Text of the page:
U.S. Secretary of State Mike Pompeo began his first trip to Pyongyang since President Donald Trump's summit with leader Kim Jong-un last month with a vow to nail down the specifics of the commitments Kim made on denuclearization.
Pompeo has the crucial task of dispelling growing skepticism over how seriously Kim is about giving up his nuclear arsenal and translate the upbeat rhetoric following the first meeting between leaders of the U.S. and North Korea into concrete action.
He was met at the Pyongyang airport by Kim Yong Chol, a senior ruling party official and former intelligence chief, and Foreign Minister Ri Yong Ho to begin his third visit since April and first since the June 12 summit.
"Our leaders made commitments at the Singapore summit on the complete denuclearization of North Korea and outlined what a transformed US-DPRK relationship could look like," he said while still en route, according to comments relayed to reporters on his plane by spokesperson Heather Nauert.
Return of GI remains sought
DPRK is the abbreviation of the authoritarian nation's official name, the Democratic People's Republic of Korea.
"On this trip I'm seeking to fill in some details on these commitments and continue the momentum towards implementation of what the two leaders promised each other and the world. I expect that the DPRK is ready to do the same," Pompeo said.
North Korea's leader Kim Jong-un listens to U.S. President Donald Trump at their one-on-one session in Singapore last month. The North's state-run media lobbed a warning shot at Washington over its criticism of the North's human rights record just before Pompeo's arrival. (Jonathan Ernst/Reuters)
One hoped-for breakthrough during his visit would be the return of the remains of U.S. GIs killed during the 1950-53 Korean War. Both sides have suggested Pyongyang is willing to turn over dozens if not hundreds of sets of remains.
But just before Pompeo's arrival, the North's state-run media lobbed a warning shot at Washington over its criticism of the North's human rights record.
U.S. intelligence skeptical
The criticism, published on North Korea's government-run Uriminzokkiri website, said Washington should stop provoking the North with an "anachronistic human rights racket" at a time of diplomatic attempts to improve ties.
What position it will take on the nuclear issue appears to be anything but a done deal.
Over the past quarter-century, North Korea has frustrated or outfoxed U.S. administrations that have attempted to stop and reverse its weapons development through diplomacy and sanctions. Since the summit, doubts over the North's intentions have grown again, amid reports that it is continuing to expand facilities related to its nuclear and missile programs and that U.S. intelligence is skeptical about its intentions to give up its weapons.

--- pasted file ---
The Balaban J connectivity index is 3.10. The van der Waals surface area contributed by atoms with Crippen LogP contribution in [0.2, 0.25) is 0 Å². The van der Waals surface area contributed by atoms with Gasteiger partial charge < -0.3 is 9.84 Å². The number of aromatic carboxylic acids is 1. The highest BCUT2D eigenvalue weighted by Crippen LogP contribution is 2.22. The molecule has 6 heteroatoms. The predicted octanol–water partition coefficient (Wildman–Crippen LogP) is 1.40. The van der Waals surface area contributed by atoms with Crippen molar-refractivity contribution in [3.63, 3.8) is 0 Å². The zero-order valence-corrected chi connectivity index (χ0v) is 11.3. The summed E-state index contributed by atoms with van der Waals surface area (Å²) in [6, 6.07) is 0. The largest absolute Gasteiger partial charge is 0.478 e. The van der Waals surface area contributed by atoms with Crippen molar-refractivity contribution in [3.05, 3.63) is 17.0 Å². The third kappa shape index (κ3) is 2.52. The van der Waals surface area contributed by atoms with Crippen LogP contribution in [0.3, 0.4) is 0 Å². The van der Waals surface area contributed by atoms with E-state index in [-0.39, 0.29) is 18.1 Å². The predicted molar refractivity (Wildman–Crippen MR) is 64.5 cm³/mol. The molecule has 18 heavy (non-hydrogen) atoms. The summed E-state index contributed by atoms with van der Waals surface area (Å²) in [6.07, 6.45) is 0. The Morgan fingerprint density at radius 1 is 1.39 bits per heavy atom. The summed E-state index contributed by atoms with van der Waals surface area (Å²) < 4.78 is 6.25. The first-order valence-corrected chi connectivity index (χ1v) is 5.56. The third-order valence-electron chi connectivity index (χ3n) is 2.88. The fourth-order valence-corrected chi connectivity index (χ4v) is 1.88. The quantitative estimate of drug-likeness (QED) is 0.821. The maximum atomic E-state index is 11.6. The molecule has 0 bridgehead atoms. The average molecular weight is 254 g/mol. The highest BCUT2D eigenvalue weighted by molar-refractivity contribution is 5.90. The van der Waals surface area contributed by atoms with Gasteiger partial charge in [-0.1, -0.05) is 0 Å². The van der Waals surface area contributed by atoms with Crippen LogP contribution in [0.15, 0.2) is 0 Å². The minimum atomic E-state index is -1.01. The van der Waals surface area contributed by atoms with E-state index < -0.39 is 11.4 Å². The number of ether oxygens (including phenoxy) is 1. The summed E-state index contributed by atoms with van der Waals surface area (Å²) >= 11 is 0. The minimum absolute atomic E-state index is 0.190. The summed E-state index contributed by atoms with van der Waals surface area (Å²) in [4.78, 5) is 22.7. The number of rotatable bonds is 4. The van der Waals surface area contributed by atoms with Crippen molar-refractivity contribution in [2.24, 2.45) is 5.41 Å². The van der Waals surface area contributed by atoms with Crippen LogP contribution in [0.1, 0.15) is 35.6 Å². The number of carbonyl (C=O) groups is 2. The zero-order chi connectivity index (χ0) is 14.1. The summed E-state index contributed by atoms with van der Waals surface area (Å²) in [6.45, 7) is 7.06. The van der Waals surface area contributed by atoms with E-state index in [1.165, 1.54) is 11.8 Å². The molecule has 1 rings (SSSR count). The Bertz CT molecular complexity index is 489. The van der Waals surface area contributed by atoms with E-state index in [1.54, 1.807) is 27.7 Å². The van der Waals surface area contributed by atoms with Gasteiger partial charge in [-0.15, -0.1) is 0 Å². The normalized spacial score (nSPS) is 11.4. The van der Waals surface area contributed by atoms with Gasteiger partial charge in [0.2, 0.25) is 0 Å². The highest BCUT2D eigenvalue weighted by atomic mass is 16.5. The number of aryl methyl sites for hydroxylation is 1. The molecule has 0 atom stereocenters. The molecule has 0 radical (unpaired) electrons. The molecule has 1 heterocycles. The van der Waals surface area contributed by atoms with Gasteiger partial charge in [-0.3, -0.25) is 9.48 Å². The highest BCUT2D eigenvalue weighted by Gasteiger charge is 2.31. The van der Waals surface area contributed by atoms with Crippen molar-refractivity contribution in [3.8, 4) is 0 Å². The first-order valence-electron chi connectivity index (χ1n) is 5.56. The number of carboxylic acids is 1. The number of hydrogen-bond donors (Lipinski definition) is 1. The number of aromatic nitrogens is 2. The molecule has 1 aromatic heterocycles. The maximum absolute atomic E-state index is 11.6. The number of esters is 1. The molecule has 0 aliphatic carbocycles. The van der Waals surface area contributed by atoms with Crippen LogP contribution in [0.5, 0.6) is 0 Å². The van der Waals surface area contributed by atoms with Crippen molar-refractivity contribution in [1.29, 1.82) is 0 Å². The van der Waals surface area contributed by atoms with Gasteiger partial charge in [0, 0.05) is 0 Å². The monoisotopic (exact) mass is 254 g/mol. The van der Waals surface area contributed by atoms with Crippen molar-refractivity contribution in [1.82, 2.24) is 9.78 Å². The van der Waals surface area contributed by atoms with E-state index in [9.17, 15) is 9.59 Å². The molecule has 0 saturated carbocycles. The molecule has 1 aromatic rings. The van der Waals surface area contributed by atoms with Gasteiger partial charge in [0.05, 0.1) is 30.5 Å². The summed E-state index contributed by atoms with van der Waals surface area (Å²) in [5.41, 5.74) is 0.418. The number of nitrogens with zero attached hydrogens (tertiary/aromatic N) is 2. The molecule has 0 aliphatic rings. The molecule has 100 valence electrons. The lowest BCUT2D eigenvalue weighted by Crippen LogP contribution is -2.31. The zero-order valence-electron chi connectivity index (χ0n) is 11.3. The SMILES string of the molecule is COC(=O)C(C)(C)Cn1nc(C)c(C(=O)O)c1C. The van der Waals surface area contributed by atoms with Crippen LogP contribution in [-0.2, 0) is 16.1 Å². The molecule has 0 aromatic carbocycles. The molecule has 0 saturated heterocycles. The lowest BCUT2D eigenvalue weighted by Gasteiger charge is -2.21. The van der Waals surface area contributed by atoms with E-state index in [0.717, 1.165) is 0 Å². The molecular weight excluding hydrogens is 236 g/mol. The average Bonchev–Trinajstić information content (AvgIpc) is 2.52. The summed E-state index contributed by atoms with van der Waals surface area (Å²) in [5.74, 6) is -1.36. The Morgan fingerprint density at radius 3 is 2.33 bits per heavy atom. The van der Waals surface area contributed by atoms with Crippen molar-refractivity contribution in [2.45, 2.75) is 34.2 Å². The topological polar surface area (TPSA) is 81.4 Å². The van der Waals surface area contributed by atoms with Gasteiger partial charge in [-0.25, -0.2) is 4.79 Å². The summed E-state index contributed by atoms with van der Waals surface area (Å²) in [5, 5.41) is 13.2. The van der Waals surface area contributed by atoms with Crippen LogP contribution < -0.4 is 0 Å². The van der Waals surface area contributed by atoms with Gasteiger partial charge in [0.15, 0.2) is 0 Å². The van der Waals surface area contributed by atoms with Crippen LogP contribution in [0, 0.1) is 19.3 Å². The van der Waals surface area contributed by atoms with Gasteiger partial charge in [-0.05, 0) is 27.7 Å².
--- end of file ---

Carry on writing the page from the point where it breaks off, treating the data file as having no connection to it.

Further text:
Asked Thursday if North Korea was hiding nuclear facilities the president said: "We'll see. All I can tell you is this. You haven't had one missile launch and you haven't had one rocket launch or you haven't had any nuclear tests."
'I think we understand each other'
Speaking aboard Air Force One on a trip to Montana, Trump said he believed he forged a personal connection with the young autocrat he once pilloried as "Little Rocket Man."
"I had a very good feeling about him…. I shook his hand, I felt we got along very well," Trump told reporters. "I think we understand each other. I really believe that he sees a different future for North Korea…. I hope that's true. If it's not true, then we go back to the other way, but I don't think that's going to be necessary."
Pompeo will put that proposition to the test and help lay to rest doubts over whether the president, who has already ordered a suspension of large-scale U.S. military drills with South Korea, is overeager to claim a success.
U.S. President Donald Trump and North Korea's leader Kim Jong-un leave after signing documents that acknowledged the progress of talks and pledge to keep momentum going, last month in Singapore. (Jonathan Ernst/Reuters)
National security adviser John Bolton, who has expressed hardline views on North Korea, said Sunday that Pompeo will present Pyongyang with a plan to complete the dismantling of the North's nuclear and missile programs in one year. On Tuesday, Nauert walked that back, declining to give a timeline.
This will be Pompeo's third trip to North Korea in three months. He last visited in May ahead of the Trump-Kim summit and travelled there secretly in early April while he was director of the CIA.
Pyongyang is the first stop on his first around-the-world trip as America's top diplomat. He will then travel to Japan, Vietnam and the United Arab Emirates before heading to Belgium, where he will accompany Trump at the NATO summit in Brussels.
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